Although the primary indication for pancreas transplantation is type I diabetes, a smaller number of patients undergo pancreas transplantation for pancreatogenic diabetes that develops after extensive native pancreatic resection. In the largest reported experience, Gruessner and colleagues1-3 at the University of Minnesota demonstrated that pancreas transplantation is an effective treatment for patients who had lost native pancreas function after total pancreatectomy for chronic pancreatitis. In this series, the pancreas graft was implanted in a retroperitoneal position in the pelvis. Systemic venous drainage was used in all cases and bladder exocrine drainage in most cases.
In the present report, we describe an alternative technical approach for these complex patients and demonstrate the feasibility of implanting the pancreas graft with portal venous-enteric drainage. This approach has not been previously described in this population, most likely due to assumptions regarding the technical difficulty of achieving portal drainage in patients with previous pancreatectomy. We aim to highlight some technical considerations and provide an overview of the clinical course of 3 such patients.
The patient is a 61-year-old man who had previously undergone pancreaticoduodenectomy for presumed pancreatic malignancy several years before. The final pathology from the Whipple specimen demonstrated a biliary stricture secondary to chronic pancreatitis with no evidence of malignancy. Within a year of the pancreaticoduodenectomy, he developed brittle insulin-dependent diabetes and pancreatic exocrine insufficiency requiring pancreatic enzyme replacement. Several years later, he also developed end-stage renal disease requiring hemodialysis. A kidney biopsy demonstrated chronic tubulointerstitial changes, but no specific etiology was identified. He was subsequently evaluated by our program for consideration of simultaneous pancreas-kidney transplant and found to be a suitable candidate.
He was explored through his previous midline laparotomy, and a lysis of adhesions was performed to clarify his gastrointestinal anatomy. The neoduodenum and gastrojejunostomy were identified. The extraperitoneal space was developed on the left side, and the kidney was implanted in the left iliac fossa in standard fashion. For the pancreas implant, the superior mesenteric vein (SMV) was exposed by lifting the transverse mesocolon, splaying out the root of the small bowel mesentery, and dissecting to the right of the superior mesenteric artery pulse. The anterior and lateral aspects of the SMV were exposed for several centimeters to facilitate placement of a partially occlusive Satinsky clamp. An arterial jump graft originating from the recipient right common iliac artery was prepared (donor iliac artery conduit) and tunneled through a window in the mesentery of the ileum. The venous anastomosis was performed between graft portal vein and recipient SMV in end-to-side fashion. The arterial anastomosis was performed between pancreatic Y-graft and the arterial jump graft arising from right common iliac artery (Figure 1). Enteric drainage was performed by side-to-side anastomosis between graft duodenum and recipient terminal ileum.
The patient's early course was notable for a return to the operating room for evacuation of hematoma and ligation of a bleeding vessel in tail of pancreas graft. After the reexploration, his postoperative course was unremarkable with immediate kidney and pancreas graft function. Induction immunosuppression consisted of thymoglobulin at 5 mg/kg. Maintenance immunosuppression consisted of tacrolimus, mycophenolate mofetil, and prednisone. At the time of discharge, the patient was insulin-independent and free of pancreatic exocrine enzyme replacement. At 1 year follow-up, blood glucose and serum creatinine were within normal range, and the patient remained free of exogenous pancreatic enzyme replacement.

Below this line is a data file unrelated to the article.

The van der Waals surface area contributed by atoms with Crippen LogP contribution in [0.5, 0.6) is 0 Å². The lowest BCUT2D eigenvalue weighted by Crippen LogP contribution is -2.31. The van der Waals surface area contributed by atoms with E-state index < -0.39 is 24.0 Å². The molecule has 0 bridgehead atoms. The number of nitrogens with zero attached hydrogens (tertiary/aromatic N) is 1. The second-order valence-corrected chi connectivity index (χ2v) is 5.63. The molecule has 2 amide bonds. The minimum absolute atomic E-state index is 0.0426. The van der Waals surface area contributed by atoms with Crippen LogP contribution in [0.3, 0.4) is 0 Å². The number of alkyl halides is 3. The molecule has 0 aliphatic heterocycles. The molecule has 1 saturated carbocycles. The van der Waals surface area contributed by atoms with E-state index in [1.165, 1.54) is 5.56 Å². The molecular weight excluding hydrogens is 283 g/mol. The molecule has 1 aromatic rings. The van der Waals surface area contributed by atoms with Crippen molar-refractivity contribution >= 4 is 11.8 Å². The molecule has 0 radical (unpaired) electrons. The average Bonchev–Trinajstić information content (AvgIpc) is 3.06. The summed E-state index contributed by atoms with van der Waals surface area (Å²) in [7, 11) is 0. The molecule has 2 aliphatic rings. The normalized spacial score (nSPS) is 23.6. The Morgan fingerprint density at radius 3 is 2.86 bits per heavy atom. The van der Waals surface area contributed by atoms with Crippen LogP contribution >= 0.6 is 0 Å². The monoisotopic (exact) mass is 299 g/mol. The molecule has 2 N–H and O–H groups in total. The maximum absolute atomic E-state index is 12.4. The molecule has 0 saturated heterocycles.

The patient is an 18-year-old man who had previously undergone total pancreatectomy and splenectomy several years before due to severe pancreatic crush injury in a motor vehicle accident. He also suffered bilateral renal artery transection resulting in irreversible renal ischemia. Due to these traumatic injuries, he required hemodialysis and developed brittle diabetes with the need for pancreatic enzyme replacement. After completing evaluation by our program, he was listed for simultaneous pancreas-kidney transplant.
The patient underwent relaparotomy via midline incision. A significant lysis of adhesions was necessary to define his gastrointestinal anatomy, and ultimately the hepaticojejunostomy and gastrojejunostomy were identified. The extraperitoneal space was developed on the left side, and the kidney was implanted in the left iliac fossa in standard fashion. The pancreas implant technique was identical to that described in case 1. Enteric drainage was performed by side-to-side anastomosis between graft duodenum and recipient jejunum approximately 50 cm downstream from the gastrojejunostomy.
The patient’s course was uncomplicated, with immediate kidney and pancreas graft function. Induction immunosuppression consisted of thymoglobulin at 5 mg/kg. Maintenance immunosuppression consisted of tacrolimus, mycophenolate mofetil, and prednisone. At the time of discharge, the patient was insulin-independent and no longer required pancreatic exocrine enzyme replacement.
The patient is a 54-year-old man who had previously undergone extensive pancreatic necrosectomy for pancreatic necrosis (near total gland involvement) from acute pancreatitis of unknown etiology (Figure 2). During the prolonged hospitalization that followed, he developed brittle diabetes with a daily insulin requirement of 90 units and pancreatic exocrine insufficiency requiring pancreatic enzyme replacement. After completing transplant evaluation at our center, he was listed for pancreas transplant alone.